“To tell you the truth,” Mourning, 44, says quietly, sincerely, almost bemused, “I’m not supposed to have been [in the Hall of Fame]. I’m not, when you think about the obstacles I had to overcome, and when you think about how all the stars truly had to be in line for me to have the right people in my life at the right time. It was all storybook, truly. It was storybook for me to land on my feet after all the different challenges, and to now experience this moment.”
When Fannie Ella Reid Threet died at the age of 98 on Oct. 13, 2013, not only was “Alonzo H. Mourning of Miami, Fl.” listed in her obituary as one of her children, but Mourning’s children — Alonzo H. Mourning III, Myka Mourning and Alijah Mourning — among her grandchildren. “Her intense love for her kids that came into her home and her doing everything humanely possible to try to make sure that these kids were successful, it became contagious,” Mourning says, as if Threet is present in the moment. “And I never forgot that.”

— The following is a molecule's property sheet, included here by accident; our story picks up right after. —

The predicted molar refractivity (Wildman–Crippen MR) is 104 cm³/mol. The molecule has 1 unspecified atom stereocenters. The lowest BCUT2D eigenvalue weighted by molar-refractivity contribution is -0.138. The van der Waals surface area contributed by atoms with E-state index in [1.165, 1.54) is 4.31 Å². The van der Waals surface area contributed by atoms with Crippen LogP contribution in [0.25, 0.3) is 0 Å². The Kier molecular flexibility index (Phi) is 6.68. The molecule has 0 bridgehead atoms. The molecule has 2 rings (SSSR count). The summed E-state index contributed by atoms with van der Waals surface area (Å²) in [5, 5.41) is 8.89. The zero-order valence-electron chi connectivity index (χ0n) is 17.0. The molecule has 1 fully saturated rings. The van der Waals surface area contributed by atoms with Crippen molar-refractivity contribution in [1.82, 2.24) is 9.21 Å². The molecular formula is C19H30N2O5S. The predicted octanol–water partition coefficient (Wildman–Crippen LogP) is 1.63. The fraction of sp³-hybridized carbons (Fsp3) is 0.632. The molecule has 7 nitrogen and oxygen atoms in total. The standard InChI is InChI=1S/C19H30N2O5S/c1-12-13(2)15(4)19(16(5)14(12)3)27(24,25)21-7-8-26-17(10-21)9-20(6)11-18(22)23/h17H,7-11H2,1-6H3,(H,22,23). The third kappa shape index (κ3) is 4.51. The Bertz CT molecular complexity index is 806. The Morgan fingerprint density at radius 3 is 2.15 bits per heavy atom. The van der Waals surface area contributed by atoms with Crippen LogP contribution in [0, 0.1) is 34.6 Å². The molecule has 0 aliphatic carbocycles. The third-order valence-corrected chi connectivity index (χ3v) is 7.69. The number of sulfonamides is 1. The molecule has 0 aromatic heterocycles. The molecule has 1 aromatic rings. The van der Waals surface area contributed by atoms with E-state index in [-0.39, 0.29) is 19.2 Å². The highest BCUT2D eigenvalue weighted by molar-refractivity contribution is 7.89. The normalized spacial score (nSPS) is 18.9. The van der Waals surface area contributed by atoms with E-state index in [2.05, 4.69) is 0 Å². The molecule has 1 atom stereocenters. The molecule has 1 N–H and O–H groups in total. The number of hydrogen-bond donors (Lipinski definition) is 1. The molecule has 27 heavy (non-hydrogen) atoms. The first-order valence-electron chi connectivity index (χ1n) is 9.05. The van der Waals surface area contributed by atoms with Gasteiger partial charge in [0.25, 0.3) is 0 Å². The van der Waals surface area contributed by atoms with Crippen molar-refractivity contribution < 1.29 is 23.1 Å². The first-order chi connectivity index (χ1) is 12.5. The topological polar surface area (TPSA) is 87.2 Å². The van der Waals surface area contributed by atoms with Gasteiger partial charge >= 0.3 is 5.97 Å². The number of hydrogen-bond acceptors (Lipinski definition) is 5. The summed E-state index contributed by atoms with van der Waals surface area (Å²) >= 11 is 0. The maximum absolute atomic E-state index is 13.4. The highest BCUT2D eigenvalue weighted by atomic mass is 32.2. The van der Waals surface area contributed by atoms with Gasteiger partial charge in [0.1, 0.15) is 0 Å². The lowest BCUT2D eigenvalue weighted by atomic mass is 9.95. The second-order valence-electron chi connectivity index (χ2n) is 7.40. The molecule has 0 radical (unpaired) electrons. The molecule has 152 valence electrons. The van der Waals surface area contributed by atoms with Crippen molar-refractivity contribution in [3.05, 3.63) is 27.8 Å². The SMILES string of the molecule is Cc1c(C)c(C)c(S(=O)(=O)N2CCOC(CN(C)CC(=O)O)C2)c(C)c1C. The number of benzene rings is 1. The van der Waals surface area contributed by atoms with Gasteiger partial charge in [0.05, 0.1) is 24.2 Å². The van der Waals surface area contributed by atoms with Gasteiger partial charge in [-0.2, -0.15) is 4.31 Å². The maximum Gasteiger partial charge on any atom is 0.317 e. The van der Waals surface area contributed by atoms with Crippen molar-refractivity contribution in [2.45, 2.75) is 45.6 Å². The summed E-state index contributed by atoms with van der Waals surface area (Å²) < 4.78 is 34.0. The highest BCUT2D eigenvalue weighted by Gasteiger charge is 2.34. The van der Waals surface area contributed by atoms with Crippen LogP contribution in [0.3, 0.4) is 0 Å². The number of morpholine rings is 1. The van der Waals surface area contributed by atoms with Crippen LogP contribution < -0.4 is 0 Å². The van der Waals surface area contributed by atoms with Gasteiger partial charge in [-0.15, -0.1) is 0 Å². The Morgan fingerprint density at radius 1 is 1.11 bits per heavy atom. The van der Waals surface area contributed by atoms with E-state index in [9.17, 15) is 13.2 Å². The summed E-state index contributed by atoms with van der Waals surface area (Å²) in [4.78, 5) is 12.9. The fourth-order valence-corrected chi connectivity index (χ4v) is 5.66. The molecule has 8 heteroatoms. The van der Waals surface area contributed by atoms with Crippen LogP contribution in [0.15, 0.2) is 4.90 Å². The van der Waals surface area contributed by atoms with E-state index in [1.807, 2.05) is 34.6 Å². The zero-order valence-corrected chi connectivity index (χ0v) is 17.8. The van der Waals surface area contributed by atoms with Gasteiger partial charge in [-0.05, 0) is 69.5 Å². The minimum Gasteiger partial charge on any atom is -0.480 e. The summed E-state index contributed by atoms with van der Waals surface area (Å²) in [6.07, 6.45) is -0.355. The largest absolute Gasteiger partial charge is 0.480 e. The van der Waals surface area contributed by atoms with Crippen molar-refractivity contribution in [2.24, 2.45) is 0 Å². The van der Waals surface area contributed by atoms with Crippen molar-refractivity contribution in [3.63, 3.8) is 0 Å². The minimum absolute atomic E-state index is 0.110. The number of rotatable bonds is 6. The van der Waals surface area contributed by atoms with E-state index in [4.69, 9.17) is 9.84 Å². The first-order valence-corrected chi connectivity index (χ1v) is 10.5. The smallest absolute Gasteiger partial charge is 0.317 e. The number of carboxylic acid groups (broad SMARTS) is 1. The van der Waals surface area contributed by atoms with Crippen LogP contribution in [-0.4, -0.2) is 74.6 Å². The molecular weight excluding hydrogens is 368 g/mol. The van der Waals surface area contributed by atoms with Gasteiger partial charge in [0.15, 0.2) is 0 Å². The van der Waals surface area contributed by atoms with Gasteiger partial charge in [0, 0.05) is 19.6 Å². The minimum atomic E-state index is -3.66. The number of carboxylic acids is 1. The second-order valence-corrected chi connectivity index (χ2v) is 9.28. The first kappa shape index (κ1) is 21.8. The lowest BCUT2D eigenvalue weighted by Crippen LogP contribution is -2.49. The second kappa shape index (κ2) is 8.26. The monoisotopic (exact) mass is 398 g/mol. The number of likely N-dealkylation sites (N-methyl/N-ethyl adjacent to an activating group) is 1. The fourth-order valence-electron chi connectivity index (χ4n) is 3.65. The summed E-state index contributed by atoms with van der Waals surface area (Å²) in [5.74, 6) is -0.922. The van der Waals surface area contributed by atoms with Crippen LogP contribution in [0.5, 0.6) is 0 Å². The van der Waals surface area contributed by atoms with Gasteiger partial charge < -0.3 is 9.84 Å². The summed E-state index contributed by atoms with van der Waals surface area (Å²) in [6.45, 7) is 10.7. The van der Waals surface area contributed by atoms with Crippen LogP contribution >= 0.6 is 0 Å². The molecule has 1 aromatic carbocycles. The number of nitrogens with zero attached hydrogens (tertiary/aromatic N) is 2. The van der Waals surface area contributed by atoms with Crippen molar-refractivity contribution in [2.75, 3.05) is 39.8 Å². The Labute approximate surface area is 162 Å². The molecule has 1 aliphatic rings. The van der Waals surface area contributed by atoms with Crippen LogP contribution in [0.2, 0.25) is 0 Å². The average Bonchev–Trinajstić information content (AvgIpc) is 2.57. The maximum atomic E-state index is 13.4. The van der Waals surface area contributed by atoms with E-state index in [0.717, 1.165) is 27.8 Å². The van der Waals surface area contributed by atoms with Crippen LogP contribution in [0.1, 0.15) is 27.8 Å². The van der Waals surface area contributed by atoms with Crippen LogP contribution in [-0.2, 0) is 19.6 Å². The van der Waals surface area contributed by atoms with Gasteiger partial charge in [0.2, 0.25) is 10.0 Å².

Stern will be enshrined Friday in the Naismith Memorial Basketball Hall of Fame, part of a 2014 class that includes former players Alonzo Mourning and Mitch Richmond, along with NCAA championship-winning coaches Nolan Richardson and Gary Williams. Stern ended his run as commissioner after exactly 30 years on Feb. 1 — he won’t say retired, because he’s still working — and once thought he would wait five years for induction, same as players. Officials from the NBA and Hall of Fame persuaded him otherwise, and nobody is arguing that he belongs immediately. “It would be hard to overstate the impact I think David has had on the game of basketball. Admitting that I’m prejudiced toward basketball, David Stern could go down in our era as the greatest commissioner of all-time in all sports,” said former NBA coach and ESPN analyst P.J. Carlesimo.